“Some children lack pocket money for social activities. So he was fired,” Doi remarked. “Even participating in intramural sports and after-school clubs requires resources that some children don’t have. Many people decide it’s easier to not make new friends. This also limits their chances of revealing and destroying their motives.”
The youth who disliked the changes of Japan.
Japan’s voting age dropped from 20 to 18 in 2016, but voters in the 18 and 19 age bracket have been disappointing, as Doi saw. The main source of this political apathy is aversion to change. There is no reason to believe that social change will improve their lives. They looked at him with suspicion and anxiety. “If they want to change the world they will vote They don’t vote because they have no incentive to change things. People who go to the polls tend to vote conservatively.”
In a 2020–21 survey of high school students in Japan, China, South Korea and the United States (conducted by the National Institution for Youth Education), 45.6% of Japanese respondents agreed with the statement. “It is better to accept than to accept. more than trying to change the status quo,” the highest percentage among countries surveyed. In the 2019 Nippon Foundation survey of 18-year-olds in nine countries, only 10% of Japanese respondents. (Least of all the countries surveyed) to think that things will be better in their own country and less than 20%, which is the lowest rate So far—believe that they themselves can contribute to social change.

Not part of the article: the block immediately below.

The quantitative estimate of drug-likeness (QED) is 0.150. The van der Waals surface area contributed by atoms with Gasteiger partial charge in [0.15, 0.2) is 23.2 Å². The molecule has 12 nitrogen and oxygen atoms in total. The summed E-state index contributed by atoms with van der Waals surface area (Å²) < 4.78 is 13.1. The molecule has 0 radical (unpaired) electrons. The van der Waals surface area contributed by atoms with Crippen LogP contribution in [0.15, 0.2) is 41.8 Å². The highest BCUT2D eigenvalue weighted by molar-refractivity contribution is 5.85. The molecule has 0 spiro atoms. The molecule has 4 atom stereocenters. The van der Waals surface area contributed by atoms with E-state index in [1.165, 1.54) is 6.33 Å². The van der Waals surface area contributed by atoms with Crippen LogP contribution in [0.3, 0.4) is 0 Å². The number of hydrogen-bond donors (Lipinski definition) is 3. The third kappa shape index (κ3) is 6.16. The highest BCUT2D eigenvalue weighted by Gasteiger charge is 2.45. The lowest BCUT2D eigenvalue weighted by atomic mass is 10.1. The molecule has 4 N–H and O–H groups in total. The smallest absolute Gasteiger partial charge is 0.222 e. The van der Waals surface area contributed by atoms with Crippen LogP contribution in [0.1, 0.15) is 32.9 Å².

Doi has a message for young people who are content with and dislike Japan’s change.
“I want to remind them that if they are too comfortable with the status quo. They are unable to adapt when the status quo changes. They need to be aware that avoiding that risk comes with its own risks.”
He also urged them to expand their social interactions. “Young people today say they know themselves well. but they were wrong We learn about ourselves as humans through the reactions of the people around us. When our relationships are limited to people like us All we see is a reflection in the mirror. We never face ourselves that we have not yet met. Blocking people who are different from you You are limiting your horizons and limiting your own possibilities for the future.”
(Originally written in Japanese by Kimie Itakura of Nippon.com Banner image: © Pixta.)